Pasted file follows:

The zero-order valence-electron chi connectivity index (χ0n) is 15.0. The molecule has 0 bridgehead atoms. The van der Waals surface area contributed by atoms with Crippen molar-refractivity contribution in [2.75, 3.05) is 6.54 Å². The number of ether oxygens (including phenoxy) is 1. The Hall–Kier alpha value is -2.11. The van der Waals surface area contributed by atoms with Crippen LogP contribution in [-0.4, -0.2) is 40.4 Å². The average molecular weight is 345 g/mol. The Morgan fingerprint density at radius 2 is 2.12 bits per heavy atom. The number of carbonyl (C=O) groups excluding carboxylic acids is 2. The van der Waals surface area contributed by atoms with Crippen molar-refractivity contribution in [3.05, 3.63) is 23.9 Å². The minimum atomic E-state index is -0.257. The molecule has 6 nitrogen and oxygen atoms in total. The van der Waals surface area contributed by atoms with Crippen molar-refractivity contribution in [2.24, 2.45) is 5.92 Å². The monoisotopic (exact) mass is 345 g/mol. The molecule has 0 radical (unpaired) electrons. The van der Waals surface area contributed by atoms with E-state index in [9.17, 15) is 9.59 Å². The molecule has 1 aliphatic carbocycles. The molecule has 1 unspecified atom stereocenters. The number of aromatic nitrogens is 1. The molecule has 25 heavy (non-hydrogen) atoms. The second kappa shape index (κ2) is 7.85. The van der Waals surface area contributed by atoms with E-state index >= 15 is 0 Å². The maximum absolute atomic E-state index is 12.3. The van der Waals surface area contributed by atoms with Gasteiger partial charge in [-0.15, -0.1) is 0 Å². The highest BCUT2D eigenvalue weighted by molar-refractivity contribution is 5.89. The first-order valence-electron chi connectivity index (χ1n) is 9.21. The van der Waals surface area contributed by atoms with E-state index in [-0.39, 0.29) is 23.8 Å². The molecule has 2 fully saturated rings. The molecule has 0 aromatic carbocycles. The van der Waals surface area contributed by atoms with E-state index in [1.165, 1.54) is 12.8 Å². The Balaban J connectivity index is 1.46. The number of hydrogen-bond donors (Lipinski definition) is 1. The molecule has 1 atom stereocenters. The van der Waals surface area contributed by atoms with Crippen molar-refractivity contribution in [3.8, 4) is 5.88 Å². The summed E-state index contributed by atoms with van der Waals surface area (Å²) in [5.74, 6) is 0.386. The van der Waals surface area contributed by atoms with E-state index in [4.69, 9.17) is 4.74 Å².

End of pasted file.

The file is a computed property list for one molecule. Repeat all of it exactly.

The zero-order valence-electron chi connectivity index (χ0n) is 15.0. The molecule has 0 bridgehead atoms. The van der Waals surface area contributed by atoms with Crippen molar-refractivity contribution in [2.75, 3.05) is 6.54 Å². The number of ether oxygens (including phenoxy) is 1. The Hall–Kier alpha value is -2.11. The van der Waals surface area contributed by atoms with Crippen LogP contribution in [-0.4, -0.2) is 40.4 Å². The average molecular weight is 345 g/mol. The Morgan fingerprint density at radius 2 is 2.12 bits per heavy atom. The number of carbonyl (C=O) groups excluding carboxylic acids is 2. The van der Waals surface area contributed by atoms with Crippen molar-refractivity contribution in [3.05, 3.63) is 23.9 Å². The minimum atomic E-state index is -0.257. The molecule has 6 nitrogen and oxygen atoms in total. The van der Waals surface area contributed by atoms with Crippen molar-refractivity contribution in [2.24, 2.45) is 5.92 Å². The monoisotopic (exact) mass is 345 g/mol. The molecule has 0 radical (unpaired) electrons. The van der Waals surface area contributed by atoms with E-state index in [9.17, 15) is 9.59 Å². The molecule has 1 aliphatic carbocycles. The molecule has 1 unspecified atom stereocenters. The number of aromatic nitrogens is 1. The molecule has 25 heavy (non-hydrogen) atoms. The second kappa shape index (κ2) is 7.85. The van der Waals surface area contributed by atoms with E-state index >= 15 is 0 Å². The maximum absolute atomic E-state index is 12.3. The van der Waals surface area contributed by atoms with Gasteiger partial charge in [-0.15, -0.1) is 0 Å². The highest BCUT2D eigenvalue weighted by molar-refractivity contribution is 5.89. The first-order valence-electron chi connectivity index (χ1n) is 9.21. The van der Waals surface area contributed by atoms with E-state index in [-0.39, 0.29) is 23.8 Å². The molecule has 2 fully saturated rings. The molecule has 0 aromatic carbocycles. The van der Waals surface area contributed by atoms with E-state index in [1.165, 1.54) is 12.8 Å². The Balaban J connectivity index is 1.46. The number of hydrogen-bond donors (Lipinski definition) is 1. The molecule has 1 atom stereocenters. The van der Waals surface area contributed by atoms with Crippen molar-refractivity contribution in [3.8, 4) is 5.88 Å². The summed E-state index contributed by atoms with van der Waals surface area (Å²) in [5.74, 6) is 0.386. The van der Waals surface area contributed by atoms with E-state index in [4.69, 9.17) is 4.74 Å².